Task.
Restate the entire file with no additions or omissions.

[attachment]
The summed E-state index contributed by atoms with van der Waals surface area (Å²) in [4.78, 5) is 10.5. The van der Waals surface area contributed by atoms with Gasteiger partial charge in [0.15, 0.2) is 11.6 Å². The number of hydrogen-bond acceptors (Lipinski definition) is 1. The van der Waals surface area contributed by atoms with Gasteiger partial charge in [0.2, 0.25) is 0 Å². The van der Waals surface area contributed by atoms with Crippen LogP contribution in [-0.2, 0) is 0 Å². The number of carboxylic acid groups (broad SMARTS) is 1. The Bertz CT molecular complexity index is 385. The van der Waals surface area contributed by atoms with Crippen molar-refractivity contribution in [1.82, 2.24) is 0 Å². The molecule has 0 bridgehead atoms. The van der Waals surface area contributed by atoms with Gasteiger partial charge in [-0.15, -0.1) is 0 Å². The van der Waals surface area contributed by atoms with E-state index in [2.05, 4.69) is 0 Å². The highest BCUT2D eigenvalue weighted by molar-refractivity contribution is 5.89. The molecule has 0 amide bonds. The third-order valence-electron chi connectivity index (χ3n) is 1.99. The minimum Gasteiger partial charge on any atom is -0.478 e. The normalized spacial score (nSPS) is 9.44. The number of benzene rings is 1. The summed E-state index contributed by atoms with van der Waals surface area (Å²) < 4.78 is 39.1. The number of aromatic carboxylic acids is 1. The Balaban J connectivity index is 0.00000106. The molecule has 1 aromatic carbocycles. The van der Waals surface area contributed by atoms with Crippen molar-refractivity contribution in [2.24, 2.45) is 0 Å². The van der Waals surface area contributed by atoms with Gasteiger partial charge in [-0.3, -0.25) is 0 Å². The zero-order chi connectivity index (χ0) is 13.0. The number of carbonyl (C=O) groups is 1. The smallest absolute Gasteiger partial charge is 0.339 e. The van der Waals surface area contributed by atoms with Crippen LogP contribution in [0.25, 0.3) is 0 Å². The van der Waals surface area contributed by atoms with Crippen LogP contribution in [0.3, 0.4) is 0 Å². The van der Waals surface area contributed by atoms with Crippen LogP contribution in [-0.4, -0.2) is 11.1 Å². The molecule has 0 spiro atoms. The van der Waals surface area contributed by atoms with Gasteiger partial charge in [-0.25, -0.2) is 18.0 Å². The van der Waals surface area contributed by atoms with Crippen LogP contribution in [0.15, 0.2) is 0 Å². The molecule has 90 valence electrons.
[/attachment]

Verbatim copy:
The summed E-state index contributed by atoms with van der Waals surface area (Å²) in [4.78, 5) is 10.5. The van der Waals surface area contributed by atoms with Gasteiger partial charge in [0.15, 0.2) is 11.6 Å². The number of hydrogen-bond acceptors (Lipinski definition) is 1. The van der Waals surface area contributed by atoms with Gasteiger partial charge in [0.2, 0.25) is 0 Å². The van der Waals surface area contributed by atoms with Crippen LogP contribution in [-0.2, 0) is 0 Å². The number of carboxylic acid groups (broad SMARTS) is 1. The Bertz CT molecular complexity index is 385. The van der Waals surface area contributed by atoms with Crippen molar-refractivity contribution in [1.82, 2.24) is 0 Å². The molecule has 0 bridgehead atoms. The van der Waals surface area contributed by atoms with Gasteiger partial charge in [-0.15, -0.1) is 0 Å². The van der Waals surface area contributed by atoms with E-state index in [2.05, 4.69) is 0 Å². The highest BCUT2D eigenvalue weighted by molar-refractivity contribution is 5.89. The molecule has 0 amide bonds. The third-order valence-electron chi connectivity index (χ3n) is 1.99. The minimum Gasteiger partial charge on any atom is -0.478 e. The normalized spacial score (nSPS) is 9.44. The number of benzene rings is 1. The summed E-state index contributed by atoms with van der Waals surface area (Å²) < 4.78 is 39.1. The number of aromatic carboxylic acids is 1. The Balaban J connectivity index is 0.00000106. The molecule has 1 aromatic carbocycles. The van der Waals surface area contributed by atoms with Crippen molar-refractivity contribution in [2.24, 2.45) is 0 Å². The van der Waals surface area contributed by atoms with Gasteiger partial charge in [-0.3, -0.25) is 0 Å². The zero-order chi connectivity index (χ0) is 13.0. The number of carbonyl (C=O) groups is 1. The smallest absolute Gasteiger partial charge is 0.339 e. The van der Waals surface area contributed by atoms with Crippen LogP contribution in [0.25, 0.3) is 0 Å². The van der Waals surface area contributed by atoms with Crippen LogP contribution in [0.3, 0.4) is 0 Å². The van der Waals surface area contributed by atoms with Crippen LogP contribution in [-0.4, -0.2) is 11.1 Å². The molecule has 0 spiro atoms. The van der Waals surface area contributed by atoms with Gasteiger partial charge in [-0.25, -0.2) is 18.0 Å². The van der Waals surface area contributed by atoms with Crippen LogP contribution in [0.15, 0.2) is 0 Å². The molecule has 90 valence electrons.